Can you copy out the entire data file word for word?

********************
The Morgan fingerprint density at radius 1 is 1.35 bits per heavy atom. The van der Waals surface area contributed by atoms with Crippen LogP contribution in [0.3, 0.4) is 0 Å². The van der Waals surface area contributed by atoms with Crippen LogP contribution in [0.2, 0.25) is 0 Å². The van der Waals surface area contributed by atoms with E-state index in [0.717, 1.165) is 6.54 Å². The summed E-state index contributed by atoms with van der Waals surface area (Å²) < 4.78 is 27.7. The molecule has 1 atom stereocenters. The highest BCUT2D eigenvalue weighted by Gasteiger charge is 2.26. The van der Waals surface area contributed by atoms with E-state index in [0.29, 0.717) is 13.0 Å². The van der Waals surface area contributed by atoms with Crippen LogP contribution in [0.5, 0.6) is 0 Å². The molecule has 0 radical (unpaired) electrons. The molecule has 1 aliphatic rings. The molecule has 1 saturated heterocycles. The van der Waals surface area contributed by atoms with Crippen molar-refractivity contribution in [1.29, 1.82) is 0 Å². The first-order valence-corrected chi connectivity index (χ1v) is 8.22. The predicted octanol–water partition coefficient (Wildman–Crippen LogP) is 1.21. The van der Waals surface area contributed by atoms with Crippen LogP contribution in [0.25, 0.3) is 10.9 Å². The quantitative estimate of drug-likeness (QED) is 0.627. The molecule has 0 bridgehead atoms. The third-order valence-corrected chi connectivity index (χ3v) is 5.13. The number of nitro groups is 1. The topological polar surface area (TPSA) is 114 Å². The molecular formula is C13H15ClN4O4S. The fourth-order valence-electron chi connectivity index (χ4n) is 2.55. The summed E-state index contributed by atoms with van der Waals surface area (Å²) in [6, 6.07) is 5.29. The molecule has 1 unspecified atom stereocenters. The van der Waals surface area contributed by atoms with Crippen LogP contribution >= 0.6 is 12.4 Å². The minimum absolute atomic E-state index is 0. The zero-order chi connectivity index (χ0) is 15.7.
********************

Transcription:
The Morgan fingerprint density at radius 1 is 1.35 bits per heavy atom. The van der Waals surface area contributed by atoms with Crippen LogP contribution in [0.3, 0.4) is 0 Å². The van der Waals surface area contributed by atoms with Crippen LogP contribution in [0.2, 0.25) is 0 Å². The van der Waals surface area contributed by atoms with E-state index in [0.717, 1.165) is 6.54 Å². The summed E-state index contributed by atoms with van der Waals surface area (Å²) < 4.78 is 27.7. The molecule has 1 atom stereocenters. The highest BCUT2D eigenvalue weighted by Gasteiger charge is 2.26. The van der Waals surface area contributed by atoms with E-state index in [0.29, 0.717) is 13.0 Å². The van der Waals surface area contributed by atoms with Crippen LogP contribution in [0.5, 0.6) is 0 Å². The molecule has 0 radical (unpaired) electrons. The molecule has 1 aliphatic rings. The molecule has 1 saturated heterocycles. The van der Waals surface area contributed by atoms with Crippen molar-refractivity contribution in [1.29, 1.82) is 0 Å². The first-order valence-corrected chi connectivity index (χ1v) is 8.22. The predicted octanol–water partition coefficient (Wildman–Crippen LogP) is 1.21. The van der Waals surface area contributed by atoms with Crippen LogP contribution in [0.25, 0.3) is 10.9 Å². The quantitative estimate of drug-likeness (QED) is 0.627. The molecule has 0 bridgehead atoms. The third-order valence-corrected chi connectivity index (χ3v) is 5.13. The number of nitro groups is 1. The topological polar surface area (TPSA) is 114 Å². The molecular formula is C13H15ClN4O4S. The fourth-order valence-electron chi connectivity index (χ4n) is 2.55. The summed E-state index contributed by atoms with van der Waals surface area (Å²) in [6, 6.07) is 5.29. The molecule has 1 unspecified atom stereocenters. The van der Waals surface area contributed by atoms with Crippen LogP contribution >= 0.6 is 12.4 Å². The minimum absolute atomic E-state index is 0. The zero-order chi connectivity index (χ0) is 15.7.